Burghley house Karin Joyce

Burghley House is England’s greatest Elizabethan House and is situated 1 mile from Stamford and just off the A1, perfectly signposted and a drive that takes minutes to complete. It has been the Cecil’s family home for over sixteen generations and you can read a fascinating insight to the family history written by Michael Exeter 8th Marquess of Exeter, 17th Earl of Exeter and 18th Baron Burghley in the link included.

We were blessed with sunshine and having parked the cars (for free) on the land sprawling in front of the stately home we made our way with the children to the Sculpture Gardens.

Burghley House fountains

The Burghely Sculpture Garden was reclaimed from Capability Brown’s lost lower gardens in 1994 and has a permanent collection of over 20 sculptures made using traditional and contemporary techniques. Apart from being beautiful and a joy to walk around there are a lot of fun elements for children to discover too. The garden has various areas to explore and the first you come across is the Mirror Maze and which child doesn’t enjoy looking at their strangely formed bodies in front of the wiggly mirrors?

Burghley House garden of surprises

But what caught all the children’s eye were the fountains. We quickly changed them into swimming costumes and crocs and off they went allowing us time to sit in the sun and chat whilst we listened to the excited squeals and laughter around us.

After a while we took a walk around the gardens as they are so pretty. I was fascinated with Neptune’s Grotto decorated in shells, the perfect inspiration for sand castle building. 

burghely house neptune's grotto

I found this view to be breathtaking, if only I could create this in my back yard.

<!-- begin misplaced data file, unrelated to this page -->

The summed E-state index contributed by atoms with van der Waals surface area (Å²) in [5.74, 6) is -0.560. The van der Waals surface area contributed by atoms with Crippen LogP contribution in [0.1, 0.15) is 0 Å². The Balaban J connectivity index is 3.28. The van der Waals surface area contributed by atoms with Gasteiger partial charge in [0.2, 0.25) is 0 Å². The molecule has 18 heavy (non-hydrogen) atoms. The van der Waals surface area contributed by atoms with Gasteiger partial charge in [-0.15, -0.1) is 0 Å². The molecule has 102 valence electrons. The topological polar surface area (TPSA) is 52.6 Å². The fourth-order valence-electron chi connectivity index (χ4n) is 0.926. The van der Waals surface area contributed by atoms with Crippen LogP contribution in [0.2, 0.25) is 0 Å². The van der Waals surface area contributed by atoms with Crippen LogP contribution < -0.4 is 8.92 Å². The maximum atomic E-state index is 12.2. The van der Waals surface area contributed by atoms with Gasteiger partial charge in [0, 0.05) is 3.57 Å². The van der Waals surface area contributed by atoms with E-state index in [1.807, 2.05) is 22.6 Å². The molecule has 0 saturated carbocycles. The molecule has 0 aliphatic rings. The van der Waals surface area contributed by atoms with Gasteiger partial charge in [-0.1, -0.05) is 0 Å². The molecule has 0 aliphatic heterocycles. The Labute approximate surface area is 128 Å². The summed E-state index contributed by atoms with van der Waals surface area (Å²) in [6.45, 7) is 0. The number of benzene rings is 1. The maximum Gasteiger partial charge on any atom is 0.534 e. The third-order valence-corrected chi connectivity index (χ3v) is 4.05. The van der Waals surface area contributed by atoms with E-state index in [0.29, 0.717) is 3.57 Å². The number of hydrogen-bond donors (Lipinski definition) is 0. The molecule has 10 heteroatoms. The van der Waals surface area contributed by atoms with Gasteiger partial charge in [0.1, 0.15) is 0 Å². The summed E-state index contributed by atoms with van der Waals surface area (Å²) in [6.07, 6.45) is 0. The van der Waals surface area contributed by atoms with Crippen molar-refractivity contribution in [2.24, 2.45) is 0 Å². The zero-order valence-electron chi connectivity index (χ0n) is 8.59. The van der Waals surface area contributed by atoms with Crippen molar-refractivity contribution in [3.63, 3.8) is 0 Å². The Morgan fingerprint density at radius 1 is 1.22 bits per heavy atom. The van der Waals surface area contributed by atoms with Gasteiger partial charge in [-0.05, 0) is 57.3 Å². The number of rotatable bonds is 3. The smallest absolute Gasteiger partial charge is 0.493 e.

Burghley House lavender

I loved the transforming obelisks and so did the children too, pleased to push buttons to see what happens.

burghley house obelisks

and finally the Exit Curtain, yes you have to go through it as Karin and I checked to see if we could walk around it but it does stop for a few moments, just enough time to allow clothed visitors to pass through.

burghley houe water exit curtain

We then decided it was picnic time and the girls were quite excited to dive into their Trunki PaddlePaks we have been sent to review along with lots of yummy Ella’s Kitchen products. I am in love with these backpacks, they’re the perfect size and are very lightweight so children are only carrying what they need instead of the weight of a heavy bag on top. 

PaddlePak Picnic Burghley house

They are also very simple to get in and out of with a clasp which gets wrapped three times and clipped to hold all in place. There are lots of models to choose from and two sizes, Alice’s Pink/red lobster one is slightly smaller £19.99 (but still big enough for all her needs) whereas Bessie’s dolphin is a bit bigger and costs £24.99. Can’t recommend these enough and the girls thought the Ella’s Kitchen juice in a pouch was delicious.

burghley house maze

The Sculpture Gardens are a delight to explore, I love art and so for me it was like opening a Christmas stocking and finding surprise after surprise. The children loved it too as they have to explore to discover, the maze kept them amused for quite some time as did the Teddy Bear’s picnic where bowls and bowls of porridge were made and served.

burghley house teddy bear's picnic

There were a few tantrums thrown, ‘They won’t let me sit in with them’ from someone who likes to be the boss.

burghley house sculpture garden

Funny faces were made in my only photo of the day

burghley house mask

And they hid from us in the den until we caught up with them.

burghley house sculpture garden

Here’s a selection of the other sculptures I spotted on my way around the garden.

burghley house sculpture garden

Thank you Karin, Ella and Sam for such a lovely day.

Disclosure: Trunki sent us two PaddlePaks and some Ella’s Kitchen products to go and have a picnic and we’d thoroughly recommend Burghley house as an ideal location if you’re in the area.